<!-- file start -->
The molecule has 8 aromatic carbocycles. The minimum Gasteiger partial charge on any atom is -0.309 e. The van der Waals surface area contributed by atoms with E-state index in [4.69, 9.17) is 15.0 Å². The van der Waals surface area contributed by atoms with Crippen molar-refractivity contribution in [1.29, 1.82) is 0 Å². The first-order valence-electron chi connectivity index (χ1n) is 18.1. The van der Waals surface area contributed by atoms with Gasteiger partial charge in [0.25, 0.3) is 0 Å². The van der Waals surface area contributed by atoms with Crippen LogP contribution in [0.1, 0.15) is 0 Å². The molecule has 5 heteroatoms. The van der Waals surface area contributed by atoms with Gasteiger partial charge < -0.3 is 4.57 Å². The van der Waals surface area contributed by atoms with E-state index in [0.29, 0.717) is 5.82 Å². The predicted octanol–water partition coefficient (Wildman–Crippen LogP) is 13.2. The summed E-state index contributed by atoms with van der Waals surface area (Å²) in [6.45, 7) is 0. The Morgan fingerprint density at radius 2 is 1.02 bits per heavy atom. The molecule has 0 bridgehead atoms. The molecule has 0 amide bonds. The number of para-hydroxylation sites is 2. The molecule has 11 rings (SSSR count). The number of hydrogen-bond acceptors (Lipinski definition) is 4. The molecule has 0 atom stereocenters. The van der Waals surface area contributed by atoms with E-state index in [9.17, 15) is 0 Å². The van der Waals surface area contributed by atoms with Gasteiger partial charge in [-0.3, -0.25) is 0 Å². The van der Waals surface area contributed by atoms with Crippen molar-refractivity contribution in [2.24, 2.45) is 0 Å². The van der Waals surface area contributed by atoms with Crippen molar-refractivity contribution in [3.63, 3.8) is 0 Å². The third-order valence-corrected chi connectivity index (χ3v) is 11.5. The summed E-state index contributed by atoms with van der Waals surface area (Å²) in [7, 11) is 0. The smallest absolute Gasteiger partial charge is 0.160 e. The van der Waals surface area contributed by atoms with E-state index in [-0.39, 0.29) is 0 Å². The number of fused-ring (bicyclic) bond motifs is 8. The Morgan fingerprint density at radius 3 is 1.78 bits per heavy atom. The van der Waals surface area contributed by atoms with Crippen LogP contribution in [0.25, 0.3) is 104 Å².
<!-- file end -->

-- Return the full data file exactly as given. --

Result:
The molecule has 8 aromatic carbocycles. The minimum Gasteiger partial charge on any atom is -0.309 e. The van der Waals surface area contributed by atoms with E-state index in [4.69, 9.17) is 15.0 Å². The van der Waals surface area contributed by atoms with Crippen molar-refractivity contribution in [1.29, 1.82) is 0 Å². The first-order valence-electron chi connectivity index (χ1n) is 18.1. The van der Waals surface area contributed by atoms with Gasteiger partial charge in [0.25, 0.3) is 0 Å². The van der Waals surface area contributed by atoms with Crippen LogP contribution in [0.1, 0.15) is 0 Å². The molecule has 5 heteroatoms. The van der Waals surface area contributed by atoms with Gasteiger partial charge < -0.3 is 4.57 Å². The van der Waals surface area contributed by atoms with E-state index in [0.29, 0.717) is 5.82 Å². The predicted octanol–water partition coefficient (Wildman–Crippen LogP) is 13.2. The summed E-state index contributed by atoms with van der Waals surface area (Å²) in [6.45, 7) is 0. The Morgan fingerprint density at radius 2 is 1.02 bits per heavy atom. The molecule has 0 bridgehead atoms. The molecule has 0 amide bonds. The number of para-hydroxylation sites is 2. The molecule has 11 rings (SSSR count). The number of hydrogen-bond acceptors (Lipinski definition) is 4. The molecule has 0 atom stereocenters. The van der Waals surface area contributed by atoms with E-state index in [9.17, 15) is 0 Å². The van der Waals surface area contributed by atoms with Gasteiger partial charge in [-0.3, -0.25) is 0 Å². The van der Waals surface area contributed by atoms with Crippen molar-refractivity contribution in [2.24, 2.45) is 0 Å². The van der Waals surface area contributed by atoms with Crippen molar-refractivity contribution in [3.63, 3.8) is 0 Å². The third-order valence-corrected chi connectivity index (χ3v) is 11.5. The summed E-state index contributed by atoms with van der Waals surface area (Å²) in [7, 11) is 0. The smallest absolute Gasteiger partial charge is 0.160 e. The van der Waals surface area contributed by atoms with E-state index in [-0.39, 0.29) is 0 Å². The number of fused-ring (bicyclic) bond motifs is 8. The Morgan fingerprint density at radius 3 is 1.78 bits per heavy atom. The van der Waals surface area contributed by atoms with Crippen LogP contribution in [0.25, 0.3) is 104 Å².